NMSU: International Trade in Pecans
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International Trade in Pecans


Guide Z-503
Ereney Hadjigeorgalis, Assistant Professor
Jay M. Lillywhite, Assistant Professor
Esteban Herrera, Extension Horticulturist
College of Agriculture, Consumer and Environmental Sciences New Mexico State University


World Production

The United States is the world’s largest producer of pecans. Although exact numbers for world pecan production are not known, it is estimated that the United States produces 75 percent of total world production followed by Mexico with an estimated 20 percent (Johnson 1997). Minor pecan production occurs in countries such as Australia, Israel, Peru and South Africa (Johnson 1997 and USDA-FAS 2003).

While cyclical, pecan production in the United States has remained fairly constant over the last 10 years with a 10-year average production of 252 million pounds per year (figure 1). In 2003 the United States produced 262 million pounds of pecans with an estimated value of $263 million. Improved varieties accounted for approximately 78 percent of total production and 86 percent of total value (USDA-NASS 1998-2004).

Fig. 1: Bar graph of U.S. utilized production, by variety.

Figure 1. U.S. utilized production, by variety.

Unlike other tree nut production that is concentrated in geographical regions, U.S. pecan production is dispersed throughout the South and Southwest. There are 14 states that produce pecans commercially: Alabama, Arizona, Arkansas, California, Florida, Georgia, Kansas, Louisiana, Mississippi, New Mexico, North Carolina, Oklahoma, South Carolina and Texas. Improved varieties production is concentrated in Georgia, New Mexico, and Texas, and native seedling production is greatest in Texas, Oklahoma and Georgia. Pecan production by state is shown in figure 2 (USDA-NASS 2003).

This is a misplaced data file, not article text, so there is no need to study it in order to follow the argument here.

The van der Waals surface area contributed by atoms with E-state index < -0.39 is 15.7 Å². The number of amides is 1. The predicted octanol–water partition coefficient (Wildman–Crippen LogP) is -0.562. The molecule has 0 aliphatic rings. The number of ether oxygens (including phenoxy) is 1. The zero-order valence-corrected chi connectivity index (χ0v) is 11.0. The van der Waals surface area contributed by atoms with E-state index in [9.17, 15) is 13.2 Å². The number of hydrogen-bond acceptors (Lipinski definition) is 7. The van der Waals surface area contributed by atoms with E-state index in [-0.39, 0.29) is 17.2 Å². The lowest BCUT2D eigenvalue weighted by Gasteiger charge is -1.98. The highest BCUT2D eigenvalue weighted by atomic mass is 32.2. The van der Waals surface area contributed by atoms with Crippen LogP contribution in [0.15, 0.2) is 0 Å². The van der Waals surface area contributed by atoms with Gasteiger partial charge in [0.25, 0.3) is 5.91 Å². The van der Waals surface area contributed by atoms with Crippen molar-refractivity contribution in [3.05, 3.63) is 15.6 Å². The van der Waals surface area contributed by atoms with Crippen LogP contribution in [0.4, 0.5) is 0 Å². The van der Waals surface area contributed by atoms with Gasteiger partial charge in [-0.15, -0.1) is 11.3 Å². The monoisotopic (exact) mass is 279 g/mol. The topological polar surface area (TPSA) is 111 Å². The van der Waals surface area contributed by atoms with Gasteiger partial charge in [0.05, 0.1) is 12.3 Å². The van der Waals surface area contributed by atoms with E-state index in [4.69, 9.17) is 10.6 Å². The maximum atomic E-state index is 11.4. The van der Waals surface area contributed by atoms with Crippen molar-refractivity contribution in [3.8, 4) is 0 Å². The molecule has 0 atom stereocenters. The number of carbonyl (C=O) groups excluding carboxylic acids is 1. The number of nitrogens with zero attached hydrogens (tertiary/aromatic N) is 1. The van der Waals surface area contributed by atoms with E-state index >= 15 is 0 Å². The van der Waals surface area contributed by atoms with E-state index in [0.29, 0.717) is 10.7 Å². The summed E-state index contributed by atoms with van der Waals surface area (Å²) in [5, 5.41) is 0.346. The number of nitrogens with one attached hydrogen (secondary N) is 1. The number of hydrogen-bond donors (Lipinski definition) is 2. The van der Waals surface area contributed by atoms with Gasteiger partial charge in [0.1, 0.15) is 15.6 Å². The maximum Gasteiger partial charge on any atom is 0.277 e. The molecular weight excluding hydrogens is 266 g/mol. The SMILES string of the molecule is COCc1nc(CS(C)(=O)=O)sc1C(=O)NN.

Fig. 2: Map of U.S. 2001-2003 utilized pecan production average, by state in thousand pounds.

Figure 2. U.S. 2001-2003 utilized pecan production average, by state in thousand pounds.

Mexico is the second largest world producer of pecans. Mexico’s pecan production comes primarily from improved varieties. High quality pecans from Mexico are the product of optimal growing conditions including high light intensity, well-drained soil and sufficient water supplies. The main pecan varieties grown are Western and Wichita, which account for 80 percent of new variety production. A majority of Mexico’s pecan production occurs in the states of Chihuahua, Coahuila, Sonora, Durango and Nuevo Leon. Pecan production for the 2003-2004 production year is estimated at 141 million pounds (USDA-FAS 2003).

U.S. Pecan Exports

In 2002, the United States exported 19,875 short tons of shelled and unshelled pecans. Major U.S. export markets for shelled pecans include: Canada, China, Hong Kong, Mexico, Netherlands and the United Kingdom. Canada and Mexico dominate other countries in terms of U.S. exports, accounting for nearly 43 percent of all U.S. exports in 2002. Large pecan exports to Mexico (8,519 short tons in 2002) are a result, in part, of shipments to Mexican maquiladoras that shell the U.S. pecans and re-export them to the United States. It is estimated that up to one-half of pecans shipped to Mexico from the United States are shipped back to the United States after being shelled (Johnson 1997). Top export markets for U.S. pecans are shown in table 1.

Table 1. Top U.S. Pecan Export Markets

  1998 1999 2000 2001 2002 5-Year Avg Percent of Avg
  Short tons
Mexico 3,657 1,403 2,595 1,820 8,519 3,599 26.7%
Canada 3,568 3,860 4,209 4,168 3,476 3,856 28.6%
Netherlands 1,770 1,397 1,581 1,574 1,917 1,648 12.2%
Hong Kong 26 89 5 3 1,604 345 2.6%
United Kingdom 1,726 880 1,997 1,680 1,494 1,555 11.5%
China 0 20 0 10 849 176 1.3%
Others 2,782 1,995 2,430 2,336 2,016 2,312 17.1%
    World 13,527 9,644 12,818 11,591 19,875 13,491  
Source: Economic Research Service / USDA Fruit and Tree Nuts Situation and Outlook Yearbook / FTS-2003/ October 2003